What has been will be again,
what has been done will be done again;
there is nothing new under the sun.--Ecclesiastes 1:9

**This entire post is written tongue-in-cheek. I love my kids and I love sports ! :)

Monday, July 20, 2009

Wynne's World, Wynne's World... time...excellent!!
Ah, takes me back to my college years of watching Saturday Night Live. (Back when there was time, sleep wasn't a sacred commodity, and I actually watched TV once in a while.)
Not that our daughter reminds me anything of Mike Myers and Dana Carvey, although I suppose her hair DOES resemble Garth sometimes !!

As I uploaded pictures last night, I realized we had a very busy week that was all over the place (in terms of location, events, and company). I thought I would try to sum it up with my own take on how Wynne might tell it...
So here is "Wynne's World July 12-18, 2009."
Sunday: Church day! I like putting on a pretty dress and playing with my felt friends on the church pew. For about 2 minutes, anyway. Then we go to Tashners' house where Daddy is doing some yard work. Garrison (my cousin 2 months older than me) doesn't like sharing his toys, especially his jeep!

Garrison tries to get me to take the Cozy Coupe, but I like this one with the motor in it. (Who wants to use their feet when they can ride in style??) (Mom's note: Typical man. Backseat driver!!)

As you see, I get my way. (After all, I am the guest, aren't I?)

We go to some "Moving Wall" thing at the college. It is huge and people are very quiet and sad. Daddy tells us that these names are of all the people who died for us during a war. The flags are so pretty and the whole thing is huge. Bigger than I can understand!

Monday: Mom didn't take any pictures today. We went to t-ball and played "Pally" Pockets. I like to put lots of water in the playsets, but Mom doesn't like that!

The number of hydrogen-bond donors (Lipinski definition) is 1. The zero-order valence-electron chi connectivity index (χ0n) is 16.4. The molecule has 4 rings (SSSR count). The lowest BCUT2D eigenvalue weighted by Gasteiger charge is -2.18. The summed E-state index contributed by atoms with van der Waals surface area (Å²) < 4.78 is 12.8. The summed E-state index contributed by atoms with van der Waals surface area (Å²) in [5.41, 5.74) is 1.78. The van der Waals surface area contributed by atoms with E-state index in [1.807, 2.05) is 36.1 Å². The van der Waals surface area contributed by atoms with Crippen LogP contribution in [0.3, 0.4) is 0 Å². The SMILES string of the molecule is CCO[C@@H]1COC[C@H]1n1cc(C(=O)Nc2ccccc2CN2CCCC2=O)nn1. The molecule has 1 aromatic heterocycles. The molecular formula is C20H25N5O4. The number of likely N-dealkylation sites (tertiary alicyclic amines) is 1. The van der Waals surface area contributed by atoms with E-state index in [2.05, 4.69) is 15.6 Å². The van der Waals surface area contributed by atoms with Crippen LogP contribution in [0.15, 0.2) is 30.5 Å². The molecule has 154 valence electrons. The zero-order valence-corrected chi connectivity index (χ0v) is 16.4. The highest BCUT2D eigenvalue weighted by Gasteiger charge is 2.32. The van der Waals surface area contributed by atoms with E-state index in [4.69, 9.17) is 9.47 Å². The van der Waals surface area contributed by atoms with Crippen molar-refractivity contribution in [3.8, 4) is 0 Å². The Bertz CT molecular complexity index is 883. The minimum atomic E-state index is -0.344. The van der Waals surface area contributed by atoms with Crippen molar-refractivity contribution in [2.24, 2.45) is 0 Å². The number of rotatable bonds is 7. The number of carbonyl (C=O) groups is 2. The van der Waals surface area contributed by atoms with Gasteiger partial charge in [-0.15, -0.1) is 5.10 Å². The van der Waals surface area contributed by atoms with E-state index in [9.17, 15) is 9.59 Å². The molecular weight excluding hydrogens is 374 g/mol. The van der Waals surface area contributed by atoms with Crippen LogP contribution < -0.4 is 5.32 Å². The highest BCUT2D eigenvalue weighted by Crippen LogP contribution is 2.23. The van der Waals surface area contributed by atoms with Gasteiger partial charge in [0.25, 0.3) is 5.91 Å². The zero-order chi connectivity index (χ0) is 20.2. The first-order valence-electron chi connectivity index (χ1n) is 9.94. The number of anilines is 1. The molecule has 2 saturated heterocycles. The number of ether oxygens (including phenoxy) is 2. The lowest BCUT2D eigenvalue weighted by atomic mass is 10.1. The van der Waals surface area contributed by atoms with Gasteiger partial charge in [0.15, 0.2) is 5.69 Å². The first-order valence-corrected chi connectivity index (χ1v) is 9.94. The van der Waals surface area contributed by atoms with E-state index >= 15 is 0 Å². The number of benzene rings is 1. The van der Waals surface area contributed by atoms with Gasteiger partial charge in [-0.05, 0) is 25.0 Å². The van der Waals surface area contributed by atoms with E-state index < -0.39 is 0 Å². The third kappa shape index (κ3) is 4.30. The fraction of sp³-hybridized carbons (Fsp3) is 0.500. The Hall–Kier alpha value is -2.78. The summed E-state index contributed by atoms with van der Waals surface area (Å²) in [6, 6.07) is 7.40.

Tuesday: Play date with Annika and Ava!! I love my Ava. She comes over to my house and we play dress up. I like being twins with her. We have lots of fun!!

More t-ball. I like talking with my friends. I make new friends everytime we go, especially babies. Go Chieftains!!

Thursday: We go to (Aunt)Debby's house. It takes a long, long time to get there but it is fun. They have lots of hills and Eli (Deb's grandson) plays with us. I like to help in the kitchen, and Debby has a neat can opener. She lets me open a can of beans. (Mom's note: We're in Norwegian country where baked beans are a required food at every meal. Right, Arlie??)

I LOVE babies. I get to meet my newest second cousin, Lilly. My cousin John and (his wife) Andrea had her. Andrea used to have a big belly, last time I saw her. Baby Lilly is a lot smaller than me, and she is very soft!

Uncle Arlie has a Ranger. It's a lot of fun! We go riding in the hills. They call them coulees. I have to sit down when it's running, dang it!

Friday: On our way back home, we drive through a really big town (LaCrosse) and stop at this wonderful park. (Myron-Hixon Eco-Park) The zoo is closed until next year when it will be bigger. But the playground is still open!! YAY!!!!

There are even rings just for me! I can reach them all by myself!

After we get home, I take a nap. I'm really tired from all this driving! Then we go to my Aunt Julie's birthday party. It's a surprise! I skip all of the good food and eat cake. Then I eat some more cake. Rheann holds me sometimes. I have lots of cousins.

Saturday: We go over to Grandma Jan's house for her birthday. I like baby Kierta. She is crawling and almost walking. I like to crawl with her!
Aunt Marin teaches me how to jump rope. (It's harder than it looks!)

That night we go to Uncle Dan and Aunt Tammie's house. Mr. Salt and Mrs. Pepper! There are some big fireworks. Claire and Catherine (more cousins!) watch them with us. They are the biggest, brightest, loudest fireworks I've ever seen!

I go night-night. Love, Wynne

But grow in the grace and knowledge of our Lord and Savior Jesus Christ. To him be glory both now and forever! Amen. --2 Peter 3:18

Tuesday, July 14, 2009

Independence Revisited

In the midst of planning for VBS and a speaking engagement for my business, I let the 4th of July slip by without posting on it. I think Independence Day is my favorite holiday of the whole year because it's fairly inexpensive, we're not bogged down with gift-giving and figuring out where we're going to fit all of the new stuff, it's usually pretty nice out, I love the colors and all things Americana, and I'm proud to live in a country that was founded on certain values and opportunities. (Notice I said "founded on"; some days I am not sure if we haven't strayed from those values a bit...) Oh, and Mark proposed to me on the 4th of July fifteen years ago! Very cool memories.